Making payments and expenses

Weekly payments are to be paid regardless of whether you dispute liability for the claim. They are sometimes called without prejudice payments, because the fact you make these payments cannot be used against you as an admission of liability. If you believe liability should be disputed you should discuss this with your insurer.

Weekly payments

Once you receive a worker's claim for compensation, you must start making weekly payments of compensation if they have been certified as totally or partially incapacitated for work. There are 2 options for this:

Option 1:

where the worker's first pay day is within 14 days of lodging their claim, weekly payments must start on this pay day (if it is not reasonably practicable to do this, payment must be made no later than 14 days after you received the claim)

Option 2:

where the worker's first pay day is more than 14 days after lodging their claim, weekly payments must start on this pay day (this usually happens where workers are paid monthly).

If the worker lodged their claim:

  • within 14 days of their injury, weekly payments must be paid from the date of injury
  • more than 14 days after their injury, they are only entitled to be back paid weekly payments to 14 days before the date they lodged their claim.

Guidance on calculating weekly payments can be found in the Workers Compensation Handbook: The Basics that can be downloaded from the Workers Compensation Guides page.

Medical expenses

You must also pay for reasonable medical and associated expenses while you are deciding whether or not to accept liability. These payments are initially limited to a maximum of $5,000 until the claim is accepted or a dispute is heard and resolved.

You are then liable for the cost of all reasonable expenses the injured worker necessarily incurs for:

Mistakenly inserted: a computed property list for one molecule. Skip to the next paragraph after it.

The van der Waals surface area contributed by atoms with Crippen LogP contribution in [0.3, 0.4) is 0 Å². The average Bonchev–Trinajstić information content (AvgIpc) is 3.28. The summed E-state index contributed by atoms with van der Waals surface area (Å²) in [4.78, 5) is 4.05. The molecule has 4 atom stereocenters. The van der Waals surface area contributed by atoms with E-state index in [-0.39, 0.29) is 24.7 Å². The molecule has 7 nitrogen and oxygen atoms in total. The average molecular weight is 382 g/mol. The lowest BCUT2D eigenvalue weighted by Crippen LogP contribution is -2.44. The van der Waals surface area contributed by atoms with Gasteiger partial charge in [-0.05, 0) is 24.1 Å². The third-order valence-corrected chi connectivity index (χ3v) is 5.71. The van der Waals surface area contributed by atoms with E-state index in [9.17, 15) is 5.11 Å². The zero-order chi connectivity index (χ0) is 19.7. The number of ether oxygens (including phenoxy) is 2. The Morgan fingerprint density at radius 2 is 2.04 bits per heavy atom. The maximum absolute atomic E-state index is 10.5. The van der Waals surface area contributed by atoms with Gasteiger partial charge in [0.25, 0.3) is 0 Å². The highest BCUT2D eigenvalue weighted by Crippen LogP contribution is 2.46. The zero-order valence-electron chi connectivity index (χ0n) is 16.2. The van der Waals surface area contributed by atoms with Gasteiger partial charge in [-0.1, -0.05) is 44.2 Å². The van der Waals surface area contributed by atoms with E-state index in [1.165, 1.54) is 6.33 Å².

• medical services
  • hospital services
  • household services, for the proper running and maintenance of the worker's home (such as cleaning, laundry and gardening)
  • nursing services
  • constant attendant services, including the constant or regular personal attendance on the worker provided by someone who is not a member of the worker's family (for example, to shower, dress or feed the worker)
  • rehabilitation services
  • ambulance services.

If you believe a claimed expense is not reasonable or necessary you should discuss this with your insurer.

Medical accounts

Your worker must give you any account for a medical or other expense within 7 days.

Once you receive the account, you must forward it to your insurer within 7 days.

An account must be paid within 28 days of receiving it. If you do not think the account should be paid, discuss it with your insurer.

Travelling expenses

You are also liable to pay reasonable expenses for the worker to travel to any medical, hospital or rehabilitation service or to attend any medical examination organised by you.

The amount payable for using a private vehicle is calculated with the occasional user rates set out in the Tasmanian State Service Award under Public Sector Awards.

Annual leave accrual

The question of whether a worker continues to accrue leave while they are not working and are receiving workers compensation benefits is a complex one, and the answer has historically differed depending on the state or territory they work in.

The Tasmanian Workers Rehabilitation and Compensation Act 1988 does not deal with the accrual of leave.

In determining if a worker can accrue leave, employers should  check the conditions of the applicable award or agreement and/or the Fair Work Ombudsman: call 13 13 94 or go to its website.